Here are some articles written by our herbalists. Our four most recent articles are below; you can also browse by category or see the full list.

Motivation to Succeed

Whether you’re an herbalist or a parent (or a teacher, or anyone who works to educate and motivate people!), motivating the people you work with to succeed is often the hardest part. You can research all the best answers, you can compile great masses of data, you can even get your client to agree that it would probably work. But getting them to take the step of trying it for themselves: that’s the tricky part! This is often referred to as “client compliance” – I don’t really like the word compliance: to me it implies obedience, and I never, ever want obedience. What I want is to educate the people I work with so that they are self-motivated to take their own action for self care – that’s far more powerful than if they are simply “following orders”. Obedience does not imply self-empowerment, and self-empowerment is in fact absolutely requisite in getting people to care for themselves.

A lot of folks – friends of mine even – when they teach, they’ll mention this or that as a useful strategy, let’s say giving up sugar, and follow it up with “good luck with compliance”. Well, it’s true: getting people to give up sugar is really tough. But it’s not impossible – in fact, I’ve found there are some very handy tricks for pushing it from “probably hopeless” to “entirely likely”.

Herbalism and the Law: The Practice of Medicine in Massachusetts

The most common way an herbalist can find herself in a court of law is by appearing, intentionally or unknowingly, to be practicing medicine without a license; the evidence against the herbalist in cases of this nature tends to hinge on the use of certain restricted terms. (Roger Wicke has written an extensive and expertly-argued article to this effect, which I consider required reading for all practicing herbalists today; if you haven’t read it already, give it a look and come back.) As a result, herbalists have learned that there are certain terms, like diagnose, treat, prevent, and cure, which must be avoided diligently, and that above all one must not allow oneself to be referred to as doctor.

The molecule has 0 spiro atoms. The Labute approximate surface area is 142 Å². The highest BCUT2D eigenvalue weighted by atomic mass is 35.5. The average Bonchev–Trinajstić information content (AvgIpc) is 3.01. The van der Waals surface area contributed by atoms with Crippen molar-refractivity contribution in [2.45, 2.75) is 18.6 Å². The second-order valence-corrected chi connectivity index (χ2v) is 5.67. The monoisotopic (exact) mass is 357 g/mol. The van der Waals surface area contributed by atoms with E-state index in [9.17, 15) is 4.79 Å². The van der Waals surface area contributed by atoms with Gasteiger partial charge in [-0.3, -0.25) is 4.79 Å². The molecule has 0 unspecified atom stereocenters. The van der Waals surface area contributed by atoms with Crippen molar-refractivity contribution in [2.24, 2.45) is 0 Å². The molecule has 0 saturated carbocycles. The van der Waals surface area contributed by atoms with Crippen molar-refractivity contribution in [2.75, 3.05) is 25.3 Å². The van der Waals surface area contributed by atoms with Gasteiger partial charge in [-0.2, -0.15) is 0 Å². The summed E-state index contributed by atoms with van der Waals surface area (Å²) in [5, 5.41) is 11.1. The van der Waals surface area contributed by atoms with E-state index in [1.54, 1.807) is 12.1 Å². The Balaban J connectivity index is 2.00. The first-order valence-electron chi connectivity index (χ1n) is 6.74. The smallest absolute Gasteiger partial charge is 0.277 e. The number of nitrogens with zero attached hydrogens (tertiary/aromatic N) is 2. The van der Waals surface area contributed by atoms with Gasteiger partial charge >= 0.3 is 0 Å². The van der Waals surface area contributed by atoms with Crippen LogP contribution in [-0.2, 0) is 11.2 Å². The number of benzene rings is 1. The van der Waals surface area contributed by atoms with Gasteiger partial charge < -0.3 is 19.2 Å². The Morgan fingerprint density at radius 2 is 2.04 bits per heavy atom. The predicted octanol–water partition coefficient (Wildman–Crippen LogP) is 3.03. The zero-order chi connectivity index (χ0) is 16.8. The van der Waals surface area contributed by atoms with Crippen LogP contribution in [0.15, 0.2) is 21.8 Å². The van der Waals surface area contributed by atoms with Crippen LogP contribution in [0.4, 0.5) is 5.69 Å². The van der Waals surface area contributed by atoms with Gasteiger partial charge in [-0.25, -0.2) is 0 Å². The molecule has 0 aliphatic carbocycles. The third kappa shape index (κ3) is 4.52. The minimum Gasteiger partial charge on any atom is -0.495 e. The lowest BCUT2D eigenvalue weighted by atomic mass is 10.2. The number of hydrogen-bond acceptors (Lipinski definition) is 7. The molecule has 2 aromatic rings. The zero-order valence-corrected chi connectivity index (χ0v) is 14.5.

In the United States, the practice of medicine is legally defined in the laws of each individual state. This mean that the specific language which an herbalist must avoid using will vary depending on where she lives; in some states there will be more restrictions than in others, so it’s important to investigate the specific regulations which apply to your practice.

Phoenix Cookies

Tonight, we’re teaching our Food Allergies for the Holidays class – we teach it every year, but every year the recipe list gets longer as we come up with more and more delicious holiday treats!

Tapeworm? No problem!

Our dog…
You know, some people love fine wines. Some people appreciate fancy truffle oil. Our dog, she loves goose poop. I don’t know what it is, but she seems to think it is the tastiest of all delicacies. Yuck.

And of course, here in Boston, there’s no shortage of goose poop. Which makes Elsie very happy, but also has landed her with tapeworm three times this summer.

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